However, are all the restaurants really safe to eat at?  Documents filed with the Chicago Department of Public Health (CPDH) by city health inspectors may make some residents who enjoy dining out question where they’re eating.

In 2008 Polish restaurant Czerwone Jabluszko on Milwaukee Ave. violated regulations for adequate food protection and proper temperatures. The citation stemmed from a customer’s complaint about feeling ill after eating there.

Czerwone Jablusko’s general manager Anna Czarnecka-Hebal didn’t believe the allegation was true.

“How could someone get sick if employees eat it here three times a day and never get sick any day?” Czarnecka-Hebal said.

Also mentioned in the reports about Czerwone Jablusko, which is also known by its English translation, the Red Apple, was a recurrence of dirty dishes and improper handling of them while being cleaned. For example, dish racks were too close to the floor and there were crusted and cruddy pots.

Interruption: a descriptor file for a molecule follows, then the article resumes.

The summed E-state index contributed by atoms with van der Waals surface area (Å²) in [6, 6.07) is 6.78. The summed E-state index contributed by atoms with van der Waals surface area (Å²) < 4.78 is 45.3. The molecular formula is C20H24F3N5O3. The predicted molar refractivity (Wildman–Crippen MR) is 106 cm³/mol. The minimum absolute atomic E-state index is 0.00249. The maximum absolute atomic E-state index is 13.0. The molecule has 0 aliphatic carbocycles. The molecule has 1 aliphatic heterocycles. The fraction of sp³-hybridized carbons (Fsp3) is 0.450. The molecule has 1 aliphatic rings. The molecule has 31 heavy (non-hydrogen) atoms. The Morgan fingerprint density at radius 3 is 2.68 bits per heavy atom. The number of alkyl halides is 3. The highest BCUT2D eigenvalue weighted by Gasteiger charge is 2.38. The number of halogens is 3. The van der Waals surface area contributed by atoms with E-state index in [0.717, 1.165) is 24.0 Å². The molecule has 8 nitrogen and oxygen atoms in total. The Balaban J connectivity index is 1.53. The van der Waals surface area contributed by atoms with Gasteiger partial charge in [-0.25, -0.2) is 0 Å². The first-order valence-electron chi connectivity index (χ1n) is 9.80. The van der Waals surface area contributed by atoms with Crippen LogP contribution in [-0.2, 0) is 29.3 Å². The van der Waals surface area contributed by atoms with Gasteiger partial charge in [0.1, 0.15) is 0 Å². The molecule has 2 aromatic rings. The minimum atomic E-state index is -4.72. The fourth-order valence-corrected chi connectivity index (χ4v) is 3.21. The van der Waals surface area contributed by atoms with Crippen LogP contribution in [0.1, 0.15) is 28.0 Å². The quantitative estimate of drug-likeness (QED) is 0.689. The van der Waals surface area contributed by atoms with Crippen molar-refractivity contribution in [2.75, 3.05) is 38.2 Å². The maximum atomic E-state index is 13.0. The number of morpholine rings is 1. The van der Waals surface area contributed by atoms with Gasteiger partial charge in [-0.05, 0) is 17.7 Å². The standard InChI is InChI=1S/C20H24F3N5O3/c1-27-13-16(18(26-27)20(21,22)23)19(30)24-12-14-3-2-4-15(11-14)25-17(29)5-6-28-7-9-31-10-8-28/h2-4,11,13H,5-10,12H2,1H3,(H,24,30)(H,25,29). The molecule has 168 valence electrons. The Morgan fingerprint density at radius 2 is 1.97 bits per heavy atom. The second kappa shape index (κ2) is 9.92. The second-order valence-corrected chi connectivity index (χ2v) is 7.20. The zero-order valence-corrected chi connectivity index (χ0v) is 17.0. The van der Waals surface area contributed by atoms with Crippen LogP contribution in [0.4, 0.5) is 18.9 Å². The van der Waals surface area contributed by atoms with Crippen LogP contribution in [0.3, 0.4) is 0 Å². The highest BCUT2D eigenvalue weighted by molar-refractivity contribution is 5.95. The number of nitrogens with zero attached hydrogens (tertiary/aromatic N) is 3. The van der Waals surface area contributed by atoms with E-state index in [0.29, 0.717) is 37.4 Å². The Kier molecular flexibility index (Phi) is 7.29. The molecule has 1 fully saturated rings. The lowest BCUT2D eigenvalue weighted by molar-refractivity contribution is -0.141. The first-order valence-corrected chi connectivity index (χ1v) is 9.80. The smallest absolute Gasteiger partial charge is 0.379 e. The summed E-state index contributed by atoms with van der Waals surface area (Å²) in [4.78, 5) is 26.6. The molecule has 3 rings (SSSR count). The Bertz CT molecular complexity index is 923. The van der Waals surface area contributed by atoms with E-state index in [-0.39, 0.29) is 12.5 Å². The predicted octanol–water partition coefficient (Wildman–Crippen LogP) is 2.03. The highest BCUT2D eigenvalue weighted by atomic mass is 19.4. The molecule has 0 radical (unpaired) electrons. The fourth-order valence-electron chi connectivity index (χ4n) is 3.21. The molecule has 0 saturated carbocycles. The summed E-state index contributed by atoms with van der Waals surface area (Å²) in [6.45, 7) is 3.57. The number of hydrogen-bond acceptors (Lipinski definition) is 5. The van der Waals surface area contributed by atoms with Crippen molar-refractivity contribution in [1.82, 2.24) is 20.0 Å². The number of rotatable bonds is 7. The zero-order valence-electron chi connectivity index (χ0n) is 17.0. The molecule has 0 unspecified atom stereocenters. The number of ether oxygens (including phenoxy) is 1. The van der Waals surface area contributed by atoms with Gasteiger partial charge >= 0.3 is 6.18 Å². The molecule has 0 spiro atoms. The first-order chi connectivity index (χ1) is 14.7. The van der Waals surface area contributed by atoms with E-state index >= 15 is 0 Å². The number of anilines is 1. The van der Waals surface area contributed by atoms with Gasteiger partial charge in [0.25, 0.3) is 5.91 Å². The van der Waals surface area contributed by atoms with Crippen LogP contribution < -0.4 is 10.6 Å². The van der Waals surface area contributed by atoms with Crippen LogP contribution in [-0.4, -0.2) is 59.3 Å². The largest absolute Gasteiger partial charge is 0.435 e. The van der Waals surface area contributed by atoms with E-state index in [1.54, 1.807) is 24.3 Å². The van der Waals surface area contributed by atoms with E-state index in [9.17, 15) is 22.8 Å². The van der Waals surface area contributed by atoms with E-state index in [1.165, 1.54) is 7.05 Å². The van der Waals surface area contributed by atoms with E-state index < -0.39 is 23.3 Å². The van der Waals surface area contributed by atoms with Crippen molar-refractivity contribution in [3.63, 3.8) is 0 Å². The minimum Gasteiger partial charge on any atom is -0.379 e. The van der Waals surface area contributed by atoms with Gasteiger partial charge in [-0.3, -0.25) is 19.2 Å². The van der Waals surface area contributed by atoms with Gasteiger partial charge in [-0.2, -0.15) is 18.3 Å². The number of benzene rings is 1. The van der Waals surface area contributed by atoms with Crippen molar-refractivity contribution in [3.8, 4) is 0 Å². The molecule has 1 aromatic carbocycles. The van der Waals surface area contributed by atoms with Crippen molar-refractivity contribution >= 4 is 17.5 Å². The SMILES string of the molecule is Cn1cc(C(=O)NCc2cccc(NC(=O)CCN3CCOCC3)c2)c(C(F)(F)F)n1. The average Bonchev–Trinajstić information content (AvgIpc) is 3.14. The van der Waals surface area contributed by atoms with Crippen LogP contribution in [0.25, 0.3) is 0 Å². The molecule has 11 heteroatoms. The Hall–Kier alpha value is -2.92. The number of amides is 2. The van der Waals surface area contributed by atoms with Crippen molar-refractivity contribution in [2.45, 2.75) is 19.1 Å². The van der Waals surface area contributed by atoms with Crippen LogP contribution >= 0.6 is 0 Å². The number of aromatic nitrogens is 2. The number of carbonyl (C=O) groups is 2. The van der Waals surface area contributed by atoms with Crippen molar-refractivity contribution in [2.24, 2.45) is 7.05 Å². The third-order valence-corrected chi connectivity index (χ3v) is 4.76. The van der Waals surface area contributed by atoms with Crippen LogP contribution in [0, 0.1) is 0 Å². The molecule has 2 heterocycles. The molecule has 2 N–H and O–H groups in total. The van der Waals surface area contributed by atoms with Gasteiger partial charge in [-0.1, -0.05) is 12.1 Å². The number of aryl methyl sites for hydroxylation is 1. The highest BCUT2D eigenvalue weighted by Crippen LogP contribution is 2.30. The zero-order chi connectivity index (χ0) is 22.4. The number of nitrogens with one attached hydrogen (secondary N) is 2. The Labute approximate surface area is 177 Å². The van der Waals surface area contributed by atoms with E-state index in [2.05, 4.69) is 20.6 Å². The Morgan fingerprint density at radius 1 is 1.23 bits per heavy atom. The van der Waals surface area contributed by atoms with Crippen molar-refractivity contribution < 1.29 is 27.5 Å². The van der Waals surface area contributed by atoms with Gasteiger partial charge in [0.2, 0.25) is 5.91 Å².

However, according to restaurant consultant Danny Bendas, keeping a restaurant perfectly clean is by no means an easy task.

Bendas, who works for Texas-based Synergy Restaurant Consultants, a company that specializes in helping dining establishments maintain health standards, offered some tips for what to look for when considering where to eat.  Key clues, he said, are individually wrapped silverware that is shiny, clean and devoid of water spots. Clean bathrooms are also good indicators.

“Restrooms are a very important part of the restaurant,” Bendas said. “A dirty bathroom could mean a dirty kitchen. If you are concerned about the cleanliness of the restaurant, take a look at the restroom.”

The Red Apple restaurant in the Logan Square neighborhood boasts numerous awards for its scrumptious Polish buffet spread, but health officials have cited this establishment and many others city-wide for code violations. Image courtesy of the Red Apple.

The Red Apple restaurant in the Logan Square Neighborhood boasts numerous awards for its scrumptious Polish buffet spread, but health officials have cited this establishment and many others city-wide for code violations. Image courtesy of the Red Apple.

Health code violations don’t necessarily affect popularity. The Red Apple is one of the most preferred restaurants in the area, and recently was crowned “the best buffet of 2009” by the Chicago Reader.